Arizona governor slams GOP lawmakers who criticized new abortion ruling 

April 10, 2024

Arizona Gov. Katie Hobbs (D) took aim at GOP lawmakers who criticized a court ruling Tuesday that held up an 1864 law that made performing an abortion a felony in the state.

Hobbs said in an interview with CNN’s Anderson Cooper that the decision was “very harmful” for the state, noting that Arizonians are “reeling” from the ruling issued earlier today. She said she called on the legislature to repeal the “archaic ban” as soon as she took office.

“I renewed that call at the beginning of this legislative session,” Hobbs continued. “The fact is that some of the Republicans right now, who are saying that this decision went too far, are the same politicians who celebrated the Dobbs decision, which paved the way for this court ruling today.”

“And the Speaker of the House and the Senate President both weighed in in this case with amicus brief, urging the court to do exactly what it did today,” she added.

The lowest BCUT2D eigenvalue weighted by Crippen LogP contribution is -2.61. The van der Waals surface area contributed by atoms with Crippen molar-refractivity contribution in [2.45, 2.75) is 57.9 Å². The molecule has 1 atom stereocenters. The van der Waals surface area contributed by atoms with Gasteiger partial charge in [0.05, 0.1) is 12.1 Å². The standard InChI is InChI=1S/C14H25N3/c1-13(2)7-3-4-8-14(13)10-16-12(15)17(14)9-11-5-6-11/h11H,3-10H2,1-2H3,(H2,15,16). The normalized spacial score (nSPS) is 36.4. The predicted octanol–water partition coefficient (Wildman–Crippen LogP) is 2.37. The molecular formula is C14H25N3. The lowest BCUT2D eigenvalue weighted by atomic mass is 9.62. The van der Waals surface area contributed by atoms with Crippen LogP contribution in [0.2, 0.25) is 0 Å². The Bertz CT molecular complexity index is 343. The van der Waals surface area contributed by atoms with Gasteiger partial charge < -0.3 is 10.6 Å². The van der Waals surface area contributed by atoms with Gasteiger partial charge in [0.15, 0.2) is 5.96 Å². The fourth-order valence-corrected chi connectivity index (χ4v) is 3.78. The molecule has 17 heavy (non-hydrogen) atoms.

The Arizona Supreme Court rejected arguments on Tuesday that it should uphold the current 15-week abortion ban signed in 2022 by then-Gov. Doug Ducey (R) that was enforced after the end of Roe v. Wade. Instead, the court ruled that the 1864 law — passed before Arizona was even a state — should be enforced.

The Civil War-era law makes performing or helping a pregnant person receive an abortion a felony punishable by two to five years in prison. It also includes does not include exceptions in the cases of rape or incest, instead only giving exceptions for “when it is necessary” to save the pregnant person’s life.

Some Republicans who have shown support for abortion bans, including GOP Senate candidate Kari Lake, have said they oppose the ruling.

Earlier on Tuesday, Hobbs called on the legislature “to do the right thing right now and repeal this 1864 ban and protect access to reproductive health care.” She reiterated on Tuesday that an executive order signed last year that bars county attorneys from prosecuting women and doctors for receiving and performing abortions “still stands.”

“It just prevents an extreme county attorney from using this ban to criminalize women and doctors for seeking the care of providing the care that their patients need and would provide consolidation with the Attorney General,” she said, noting that the executive order has not been tested yet.